When it was time for my son to begin school, I made a commitment to public schools.
I attended Catholic school. My mom told us it was mostly due to convenience. My sister and I were born after December 1st, and she couldn’t wait another year to enroll us in school.
I chose public school because of my commitment to our education system and as a young, single mom I couldn’t afford private school.
But, it has been a long and challenging road.
I was lucky as a UCLA student, my son attended preschool and kindergarten through their early learning program for free. When it came time to enroll in 1st grade, I looked up the API score for dozens of schools. At that time, California had an Academic Performance Index (API) system that scored schools from 200-1000. I moved from Palms to the Silver Lake/Echo Park area because of the local elementary school.
This would be the beginning of the angst and worry I had for 15 years, each time I had to find a new school for my sons. Unless you live in a very affluent area, finding a good school in California is nearly impossible.
I relocated to the Bay Area and began the process again. I moved Oakland, where I could afford to live, but the schools near my new apartment didn’t have high API scores. I used a friend’s address in Berkeley and enrolled my son in the only school with an opening. It was the lowest performing school, but all schools in Berkeley were pretty good.
For middle school, we went with the school in our neighborhood. It was small and most of his friends were going. It was originally a magnet school, with a strong academic record. For high school, there was only one in the district. I did discuss private school options with my son. He wasn’t interested, which worked out since I wasn’t sure I could afford it.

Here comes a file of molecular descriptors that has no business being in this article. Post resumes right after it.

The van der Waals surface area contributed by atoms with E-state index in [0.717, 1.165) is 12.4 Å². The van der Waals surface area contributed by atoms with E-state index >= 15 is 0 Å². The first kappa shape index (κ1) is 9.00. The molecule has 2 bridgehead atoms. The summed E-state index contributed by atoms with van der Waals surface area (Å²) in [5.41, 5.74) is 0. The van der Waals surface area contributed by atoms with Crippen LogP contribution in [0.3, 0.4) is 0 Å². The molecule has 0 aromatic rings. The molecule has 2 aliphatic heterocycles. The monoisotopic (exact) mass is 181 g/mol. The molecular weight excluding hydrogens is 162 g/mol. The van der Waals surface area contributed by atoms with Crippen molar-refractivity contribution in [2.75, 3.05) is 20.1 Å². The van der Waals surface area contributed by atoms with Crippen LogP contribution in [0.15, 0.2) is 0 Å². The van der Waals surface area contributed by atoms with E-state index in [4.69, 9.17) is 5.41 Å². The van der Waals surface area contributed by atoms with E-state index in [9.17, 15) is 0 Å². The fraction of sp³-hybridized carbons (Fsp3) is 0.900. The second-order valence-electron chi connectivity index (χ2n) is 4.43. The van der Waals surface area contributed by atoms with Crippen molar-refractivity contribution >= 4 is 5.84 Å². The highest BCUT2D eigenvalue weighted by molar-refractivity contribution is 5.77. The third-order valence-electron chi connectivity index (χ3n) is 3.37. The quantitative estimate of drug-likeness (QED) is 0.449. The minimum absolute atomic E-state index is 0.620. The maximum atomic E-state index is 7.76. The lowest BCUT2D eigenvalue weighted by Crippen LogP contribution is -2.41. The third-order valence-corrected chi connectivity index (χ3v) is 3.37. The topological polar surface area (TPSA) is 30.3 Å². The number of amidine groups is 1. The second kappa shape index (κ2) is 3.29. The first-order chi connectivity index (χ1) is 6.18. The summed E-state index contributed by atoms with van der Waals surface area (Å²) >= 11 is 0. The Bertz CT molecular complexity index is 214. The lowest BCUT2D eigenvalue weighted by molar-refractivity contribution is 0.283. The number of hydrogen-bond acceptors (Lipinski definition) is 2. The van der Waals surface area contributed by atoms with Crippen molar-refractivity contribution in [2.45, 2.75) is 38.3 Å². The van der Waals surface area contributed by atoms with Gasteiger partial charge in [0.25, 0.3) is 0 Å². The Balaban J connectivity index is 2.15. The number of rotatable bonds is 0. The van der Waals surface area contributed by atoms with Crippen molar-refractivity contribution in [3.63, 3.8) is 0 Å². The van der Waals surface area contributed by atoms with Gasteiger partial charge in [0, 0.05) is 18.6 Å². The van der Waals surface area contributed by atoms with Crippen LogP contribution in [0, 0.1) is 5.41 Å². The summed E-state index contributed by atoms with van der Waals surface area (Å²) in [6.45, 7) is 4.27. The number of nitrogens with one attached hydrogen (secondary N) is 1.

I wish he had gone to a smaller high school. It was easy for a boy, especially a boy of color, to get lost at a school with 3,000+ students. While he thrived playing lacrosse, he did not get the academic support needed.
I then became a step-mom and started the school search process again. By this time, California wasn’t using the API system. Luckily, when we blended our family I lived in a neighborhood with one of the higher performing elementary schools in our district. We enrolled our son.
For middle school we were faced with yet another dilemma. We had moved and the local middle school didn’t have good test scores. I went online and researched every middle school in the district. My friend was on the board of a charter organization. That year, they had the highest test scores. We enrolled our son in that charter school.
We are nearly done, my son is a Junior. Where to send him to high school, was our last P-12 choice. We are zoned for one of the worst high schools in the district, according to test scores and high school graduation rates. Our district does not publish college-going rates by school.
Again, I researched every neighborhood and charter high school in the district. I found Middle College, an innovative program where students attend high school at the community college and graduate with an AA and high school diploma. They had strong test scores and 100% of students go on to college. He applied and was accepted. Thank goodness.
Most of our choices were informed by school test scores and assessments available online. Sometimes I didn’t have a choice. Each time, my choices were minimal and limited.
Through the winding road that has been our school choice process, I’m thankful for the coincidences, luck, and people who supported me at each process. I’m also highly aware that families should not have to work this hard to get our children a good education.
Raquel F. Donoso
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